Our solar system contains over 30,000 known near-Earth asteroids. An asteroid is one that comes close to Earth at some point during its orbit. Astronomers use an Astronomical Unit (AU) to determine the distance between the sun and the Earth.
Many near-Earth asteroids are small enough to burn up in Earth’s atmosphere, while others transit in a way that does not intersect with Earth’s orbit. Astronomers will monitor an asteroid that is larger than 460 feet in diameter and has crossed Earth’s orbit.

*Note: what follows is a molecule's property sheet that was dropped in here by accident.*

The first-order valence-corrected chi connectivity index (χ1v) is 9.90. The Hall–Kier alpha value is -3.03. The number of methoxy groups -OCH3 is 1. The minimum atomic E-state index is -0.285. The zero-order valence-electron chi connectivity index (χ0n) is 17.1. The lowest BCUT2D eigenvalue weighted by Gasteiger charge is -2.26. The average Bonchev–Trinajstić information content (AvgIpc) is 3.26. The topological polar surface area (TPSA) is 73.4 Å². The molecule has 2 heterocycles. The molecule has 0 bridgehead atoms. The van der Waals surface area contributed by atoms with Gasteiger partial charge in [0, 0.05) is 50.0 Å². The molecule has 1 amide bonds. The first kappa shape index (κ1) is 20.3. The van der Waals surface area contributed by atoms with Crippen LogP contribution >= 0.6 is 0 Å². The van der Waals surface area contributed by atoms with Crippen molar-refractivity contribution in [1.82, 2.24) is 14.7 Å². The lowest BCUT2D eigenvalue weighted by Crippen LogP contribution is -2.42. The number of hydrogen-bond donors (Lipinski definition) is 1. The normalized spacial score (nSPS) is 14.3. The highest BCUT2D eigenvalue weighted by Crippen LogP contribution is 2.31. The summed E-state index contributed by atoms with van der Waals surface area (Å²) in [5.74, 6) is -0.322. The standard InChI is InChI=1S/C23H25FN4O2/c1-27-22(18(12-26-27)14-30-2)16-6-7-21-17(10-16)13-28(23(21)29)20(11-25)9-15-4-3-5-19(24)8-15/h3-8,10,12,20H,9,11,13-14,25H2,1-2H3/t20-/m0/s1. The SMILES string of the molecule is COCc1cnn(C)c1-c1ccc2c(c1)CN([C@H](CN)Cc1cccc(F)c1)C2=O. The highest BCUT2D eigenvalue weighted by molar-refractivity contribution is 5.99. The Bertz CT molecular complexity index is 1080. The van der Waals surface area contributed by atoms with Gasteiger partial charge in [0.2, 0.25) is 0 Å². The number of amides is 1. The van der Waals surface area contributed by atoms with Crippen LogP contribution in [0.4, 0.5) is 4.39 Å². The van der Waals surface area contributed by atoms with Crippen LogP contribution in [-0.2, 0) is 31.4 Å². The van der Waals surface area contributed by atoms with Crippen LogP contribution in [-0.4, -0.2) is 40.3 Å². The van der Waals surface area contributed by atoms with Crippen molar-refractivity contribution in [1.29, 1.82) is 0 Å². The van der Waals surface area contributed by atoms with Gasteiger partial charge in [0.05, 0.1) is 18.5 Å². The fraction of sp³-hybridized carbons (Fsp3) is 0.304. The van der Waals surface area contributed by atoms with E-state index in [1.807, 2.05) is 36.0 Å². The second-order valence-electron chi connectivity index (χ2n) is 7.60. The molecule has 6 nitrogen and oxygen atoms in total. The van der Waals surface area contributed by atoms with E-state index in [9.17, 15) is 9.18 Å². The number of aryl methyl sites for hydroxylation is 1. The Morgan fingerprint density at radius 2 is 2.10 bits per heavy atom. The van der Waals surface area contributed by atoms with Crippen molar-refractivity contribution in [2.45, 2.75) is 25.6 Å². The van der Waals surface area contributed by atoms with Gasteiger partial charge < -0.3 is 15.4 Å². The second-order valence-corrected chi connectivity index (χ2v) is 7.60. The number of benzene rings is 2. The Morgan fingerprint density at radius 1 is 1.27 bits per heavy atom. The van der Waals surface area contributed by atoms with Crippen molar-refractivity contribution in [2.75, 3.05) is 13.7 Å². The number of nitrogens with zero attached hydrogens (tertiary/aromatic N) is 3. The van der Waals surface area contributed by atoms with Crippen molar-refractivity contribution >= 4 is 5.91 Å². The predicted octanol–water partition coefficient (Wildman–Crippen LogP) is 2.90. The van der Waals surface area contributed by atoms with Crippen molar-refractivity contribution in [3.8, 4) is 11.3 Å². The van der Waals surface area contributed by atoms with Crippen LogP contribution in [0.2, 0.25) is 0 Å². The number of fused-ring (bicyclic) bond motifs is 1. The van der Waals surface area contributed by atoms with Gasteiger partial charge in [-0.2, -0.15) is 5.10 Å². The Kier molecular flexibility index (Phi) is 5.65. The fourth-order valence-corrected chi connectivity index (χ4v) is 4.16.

However, to determine which asteroids are potentially dangerous, they must first be identified — which is no easy task. Tools such as the European Space Agency’s Gaia, a space-based observatory on a mission to map all of the stars in the Milky Way, can aid in the search for asteroids by providing data on the background stars seen when looking for asteroids.
In the last six years, more than half of the known near-Earth asteroids have been discovered. “It’s only a matter of time before we find them all,” says Richard Moissl of the ESA.